Winner of the Rockower Award, the highest honor in Jewish journalism, this blog contains random musings of a journalist, father, husband, son, friend, poodle-owner, Red Sox fan and occasionally-ranting rabbi, taken from Shabbat-O-Grams, columns, speeches, letters, sermons and thin air. "On One Foot," the column, appears regularly in the New York Jewish Week, as well as a blog for the "Times of Israel."
One holiday features dairy foods and the other barbecues. Unless you are into barbecued blintzes, it seems like a mismatch.
But Shavuot and Memorial Day have more in common than we would think. For one thing, both celebrate the unofficial beginning of summer. For another, they are both curiously neglected and rarely are they observed as originally intended.
In the case of Shavuot, the celebration of the giving of the Torah at Sinai was a later insertion of history into what was essentially an agricultural holiday. These days, most Jews are unfamiliar with Shavuot altogether, as it gets the least attention of all Jewish festivals (here's a funny quick primer, "The Idiot's Guide to Shavuot" ).
Memorial Day, meanwhile was originally a day to remember war dead ("Memorial" Day...get it?), before it became an occasion for car sales, beach trips and barbecues. Maybe this year we can regain some of the deeper meaning of each festival, now that we'll be celebrating them together.
All weekend long, ironically, our cemetery will be officially closed because of Shabbat and Shavuot. I can't recall a time when our cemetery has been closed on Memorial Day. But on Memorial Day, the second day of Shavuot, we will recite Yizkor prayers at our morning service, and at that time, I'll be reading the names of some American Jewish soldiers who have died recently in Iraq and Afghanistan. This weekend, I hope that each of us will take a moment to recall those who have made the supreme sacrifice.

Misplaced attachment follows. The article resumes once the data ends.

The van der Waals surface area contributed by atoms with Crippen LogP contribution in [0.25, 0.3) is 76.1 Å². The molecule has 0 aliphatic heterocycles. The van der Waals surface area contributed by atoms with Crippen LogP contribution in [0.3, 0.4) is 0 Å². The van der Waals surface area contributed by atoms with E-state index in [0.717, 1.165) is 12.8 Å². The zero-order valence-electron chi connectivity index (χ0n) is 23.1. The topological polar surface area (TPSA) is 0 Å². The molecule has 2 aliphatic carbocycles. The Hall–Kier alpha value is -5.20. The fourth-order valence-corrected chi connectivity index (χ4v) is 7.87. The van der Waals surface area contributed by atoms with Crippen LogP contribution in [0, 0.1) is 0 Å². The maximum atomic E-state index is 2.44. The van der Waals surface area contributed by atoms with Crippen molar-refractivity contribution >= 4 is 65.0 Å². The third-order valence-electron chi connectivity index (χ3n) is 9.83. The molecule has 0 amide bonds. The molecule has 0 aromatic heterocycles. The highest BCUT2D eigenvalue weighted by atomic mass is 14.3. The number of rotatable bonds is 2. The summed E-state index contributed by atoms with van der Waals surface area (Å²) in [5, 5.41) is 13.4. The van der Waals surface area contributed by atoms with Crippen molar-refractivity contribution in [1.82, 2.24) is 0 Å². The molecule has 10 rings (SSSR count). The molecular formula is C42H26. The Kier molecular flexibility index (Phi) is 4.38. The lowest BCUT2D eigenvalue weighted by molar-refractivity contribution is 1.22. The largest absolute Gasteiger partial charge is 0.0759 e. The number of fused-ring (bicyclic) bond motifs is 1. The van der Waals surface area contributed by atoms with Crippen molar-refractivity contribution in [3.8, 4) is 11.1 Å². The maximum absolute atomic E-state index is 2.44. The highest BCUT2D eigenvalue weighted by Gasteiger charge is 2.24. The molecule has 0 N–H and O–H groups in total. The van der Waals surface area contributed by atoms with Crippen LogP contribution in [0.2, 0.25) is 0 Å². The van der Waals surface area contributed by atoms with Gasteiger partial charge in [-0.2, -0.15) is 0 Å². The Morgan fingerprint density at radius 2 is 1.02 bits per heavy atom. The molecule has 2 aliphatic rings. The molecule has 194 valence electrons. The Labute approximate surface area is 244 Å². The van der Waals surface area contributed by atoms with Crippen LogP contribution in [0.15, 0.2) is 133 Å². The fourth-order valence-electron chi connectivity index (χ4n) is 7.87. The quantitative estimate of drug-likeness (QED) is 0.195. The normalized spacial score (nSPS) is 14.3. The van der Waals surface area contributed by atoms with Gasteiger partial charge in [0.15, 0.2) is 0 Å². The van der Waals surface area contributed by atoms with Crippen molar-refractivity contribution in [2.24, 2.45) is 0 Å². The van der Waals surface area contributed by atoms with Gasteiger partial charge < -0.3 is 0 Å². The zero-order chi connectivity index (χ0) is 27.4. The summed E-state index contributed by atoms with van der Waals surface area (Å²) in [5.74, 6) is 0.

Weather permitting, we'll be holding Shabbat morning services OUTDOORS this week, in honor of the beginning of the summer season (which Memorial Day and Shavuot both mark, unofficially). Look for us to the left of the office entrance, in the shady area with tree stumps. If this works out, we'll do it again during the summer. Dress is campy-warm weather-casual.
NUMBERS and NAMES - a TEXT Message for this week's portion
I've had the honor of being included among dozens of rabbis, educators and other Jewish leaders who have contributed to the new book "Text Messages: A Torah Commentary for Teens," being released this week by Jewish Lights. It so happens that this week's portion of Bamidbar is the one that I wrote about. Nice timing! With permission of Jewish Lights, I share it with you here.
I've never been great at math, but I've always had a fascination with numbers.
"Who knows one? I know one!" we sing at the Passover Seder- the same event that boasts four cups, four children, four questions, three matzot, and ten plagues.
Come to think of it, Jews are obsessed with numbers. We even have an entire book of the Torah called Numbers, though in Hebrew it has an entirely different name-Bemidbar, "in the wilderness,"
which is also the name of this Torah portion.
Bemidbar contains a count of the Israelites. It is very rare for the Bible to contain a census, or count, and Jews have always been a little nervous about such counts. But wait: how could a tradition so obsessed with numbers be so afraid of counting people?
Here's the answer.
We don't want to turn people into numbers.